The Law of Bureaucratic Negligence in South Africa: A Comparative Commonwealth Perspective

JurisdictionSouth Africa
Date15 August 2019
Pages117-157
Published date15 August 2019
Citation2006 Acta Juridica 117
AuthorChuks Okpaluba
The Law of Bureaucratic Negligence in
South Africa: A Comparative
Commonwealth Perspective
CHUKS OKPALUBA*
University of Fort Hare
I INTRODUCTION
If the law governing bureaucratic negligence
1
had developed in South
Africa before the coming of the democratic dispensation, it would have
done so along the same lines that public authority liability in negligence
had developed in other parts of the old Commonwealth. That is, through
the expansion of the frontiers of the legal duty to take care in the law of
delict. But that was not to be. Nor could the law possibly have developed
by way of constitutional damages since no South African constitution
prior to 1994 embodied a bill of rights. Given the context in which they
functioned during the apartheid era, it is understandable that the courts
were not prepared to impute liability to government functionaries who,
as it were, discharged legitimate government business and carried out
functions prescribed by legislation, the then supreme source of law.
Consonant with the courts’ reluctance during the apartheid regime to
hold against Government in matters of public adjudication, they found
solace in the absence of a general theory of liability of public bodies that
pervaded this branch of administrative law by clinging to that nebulous
jurisprudential weasel called ‘policy’.
2
To them, public policy, of which
* Adjunct Professor of Law, Nelson R Mandela School of Law,University of Fort Hare.
1
The def‌inition of ‘bureaucracy’ or ‘bureaucratic’in an ordinary dictionary may not be of
much help in determining the province of this enquiry, though it may clearly indicate the class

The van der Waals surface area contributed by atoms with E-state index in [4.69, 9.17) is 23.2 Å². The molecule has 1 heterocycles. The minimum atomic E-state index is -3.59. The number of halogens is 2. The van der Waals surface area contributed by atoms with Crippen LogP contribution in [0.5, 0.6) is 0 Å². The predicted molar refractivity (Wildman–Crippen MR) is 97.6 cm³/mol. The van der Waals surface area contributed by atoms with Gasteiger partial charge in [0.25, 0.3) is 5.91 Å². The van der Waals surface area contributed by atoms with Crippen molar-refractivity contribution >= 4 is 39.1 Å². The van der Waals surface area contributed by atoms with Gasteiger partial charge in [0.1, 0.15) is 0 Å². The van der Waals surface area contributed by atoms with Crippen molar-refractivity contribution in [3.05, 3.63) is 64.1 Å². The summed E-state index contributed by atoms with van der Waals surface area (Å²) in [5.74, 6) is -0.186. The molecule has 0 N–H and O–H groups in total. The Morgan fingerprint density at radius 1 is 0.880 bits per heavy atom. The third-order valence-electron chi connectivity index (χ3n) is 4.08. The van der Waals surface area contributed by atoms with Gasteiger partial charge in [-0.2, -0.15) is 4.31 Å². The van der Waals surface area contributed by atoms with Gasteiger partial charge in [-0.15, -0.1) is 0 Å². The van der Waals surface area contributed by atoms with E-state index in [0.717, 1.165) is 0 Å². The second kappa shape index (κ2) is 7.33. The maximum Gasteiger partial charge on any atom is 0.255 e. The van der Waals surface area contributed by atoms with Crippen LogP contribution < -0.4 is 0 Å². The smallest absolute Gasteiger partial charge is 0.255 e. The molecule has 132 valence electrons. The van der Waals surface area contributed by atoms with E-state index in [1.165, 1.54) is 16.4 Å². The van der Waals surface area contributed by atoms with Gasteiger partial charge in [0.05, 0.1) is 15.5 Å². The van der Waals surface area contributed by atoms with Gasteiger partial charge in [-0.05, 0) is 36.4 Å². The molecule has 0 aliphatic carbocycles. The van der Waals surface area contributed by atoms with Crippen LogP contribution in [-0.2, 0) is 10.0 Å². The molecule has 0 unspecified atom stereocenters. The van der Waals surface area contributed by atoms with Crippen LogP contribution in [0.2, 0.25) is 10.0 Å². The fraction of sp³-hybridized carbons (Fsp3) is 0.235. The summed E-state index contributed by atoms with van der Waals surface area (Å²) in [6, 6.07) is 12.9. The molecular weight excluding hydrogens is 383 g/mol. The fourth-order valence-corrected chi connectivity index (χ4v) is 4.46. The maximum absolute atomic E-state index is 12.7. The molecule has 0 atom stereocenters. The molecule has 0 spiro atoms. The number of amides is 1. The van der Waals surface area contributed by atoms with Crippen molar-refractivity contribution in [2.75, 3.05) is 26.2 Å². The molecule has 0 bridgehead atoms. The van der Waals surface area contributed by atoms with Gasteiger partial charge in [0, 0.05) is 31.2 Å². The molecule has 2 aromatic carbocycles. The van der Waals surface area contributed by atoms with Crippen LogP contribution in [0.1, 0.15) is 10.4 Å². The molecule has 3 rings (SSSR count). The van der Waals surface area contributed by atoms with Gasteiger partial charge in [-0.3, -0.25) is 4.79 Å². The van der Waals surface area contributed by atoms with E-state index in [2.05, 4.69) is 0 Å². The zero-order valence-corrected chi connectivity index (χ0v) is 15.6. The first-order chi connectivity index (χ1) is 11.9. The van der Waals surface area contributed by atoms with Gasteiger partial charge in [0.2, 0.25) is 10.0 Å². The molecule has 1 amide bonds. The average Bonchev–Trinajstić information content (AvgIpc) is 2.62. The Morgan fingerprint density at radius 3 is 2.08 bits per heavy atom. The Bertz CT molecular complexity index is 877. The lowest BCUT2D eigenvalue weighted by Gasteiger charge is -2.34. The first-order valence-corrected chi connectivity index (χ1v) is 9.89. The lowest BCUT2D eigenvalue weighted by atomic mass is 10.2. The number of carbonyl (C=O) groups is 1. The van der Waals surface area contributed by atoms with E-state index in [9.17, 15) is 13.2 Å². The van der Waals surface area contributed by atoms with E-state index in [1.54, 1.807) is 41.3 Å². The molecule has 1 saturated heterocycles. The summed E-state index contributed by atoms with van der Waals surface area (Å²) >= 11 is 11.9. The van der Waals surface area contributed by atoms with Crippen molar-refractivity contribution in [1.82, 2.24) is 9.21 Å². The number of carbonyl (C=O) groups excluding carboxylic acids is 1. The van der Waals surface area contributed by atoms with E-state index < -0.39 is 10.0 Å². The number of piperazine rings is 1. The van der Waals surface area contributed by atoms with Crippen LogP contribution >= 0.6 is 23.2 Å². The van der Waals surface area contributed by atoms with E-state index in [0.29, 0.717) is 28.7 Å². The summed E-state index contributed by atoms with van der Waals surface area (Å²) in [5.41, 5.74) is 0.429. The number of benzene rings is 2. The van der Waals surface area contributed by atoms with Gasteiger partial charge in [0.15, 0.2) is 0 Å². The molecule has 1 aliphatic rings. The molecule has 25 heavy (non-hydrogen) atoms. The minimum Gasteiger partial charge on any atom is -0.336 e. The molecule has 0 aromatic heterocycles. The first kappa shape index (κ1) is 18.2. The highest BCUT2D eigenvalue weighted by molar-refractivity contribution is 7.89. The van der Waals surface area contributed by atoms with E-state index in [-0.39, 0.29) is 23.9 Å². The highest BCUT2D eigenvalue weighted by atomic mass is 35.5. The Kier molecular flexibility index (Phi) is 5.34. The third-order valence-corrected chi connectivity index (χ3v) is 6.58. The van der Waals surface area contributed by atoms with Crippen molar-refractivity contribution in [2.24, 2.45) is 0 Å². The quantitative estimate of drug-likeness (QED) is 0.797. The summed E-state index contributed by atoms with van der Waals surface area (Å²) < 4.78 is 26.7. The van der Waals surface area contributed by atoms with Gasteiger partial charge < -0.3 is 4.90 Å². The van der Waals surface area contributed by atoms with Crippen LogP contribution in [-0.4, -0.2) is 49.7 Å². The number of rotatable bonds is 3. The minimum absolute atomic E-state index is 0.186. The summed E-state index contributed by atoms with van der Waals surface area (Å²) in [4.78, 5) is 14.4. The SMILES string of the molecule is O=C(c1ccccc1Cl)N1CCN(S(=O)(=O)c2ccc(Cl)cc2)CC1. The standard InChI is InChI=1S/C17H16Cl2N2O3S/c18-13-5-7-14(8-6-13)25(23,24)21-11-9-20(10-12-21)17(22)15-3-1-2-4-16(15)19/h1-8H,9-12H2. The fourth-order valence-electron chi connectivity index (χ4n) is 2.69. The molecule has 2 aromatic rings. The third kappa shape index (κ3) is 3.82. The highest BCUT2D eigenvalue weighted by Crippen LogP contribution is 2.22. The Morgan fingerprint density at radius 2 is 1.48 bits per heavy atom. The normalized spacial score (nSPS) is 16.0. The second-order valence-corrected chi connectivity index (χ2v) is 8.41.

of functionaries that are within the range of this study. Black’s Law Dictionary 6 ed (1990) 197
def‌ines ‘bureaucracy’ as: ‘An organization, such as an administrative agency or the army, with
the following general traits: a chain of command with fewer people at the top than at the
bottom; well def‌ined positions and responsibilities; fairly inf‌lexible rules and procedures; ‘‘red
tape’’; many forms to be f‌illed out; and delegation of authority downward from level to level.’
The concern here is not with business or company bureaucracy. Rather, it is about the
traditional bureaucracy that is a government department or authority. The study deals with
those functionaries charged with the responsibility of taking decisions on behalf of the organs
of State within the strict meaning of ‘administrative action’ in modern terms. The discussion
therefore focuses on those who perform functions or discharge duties in the exercise of purely
administrative and decision-making processes. As conceived in this paper, bureaucratic
negligence is a study of the acts or omissions of government departments, local authorities,
planning or licensing authorities in the discharge of public powers vested in them by the
Constitution or statute. The question turns on whether a legal duty of care exists that will give
rise to a claim in damages in negligence.
2
See Okpaluba ‘Justiciablity, constitutional adjudication and the political question in a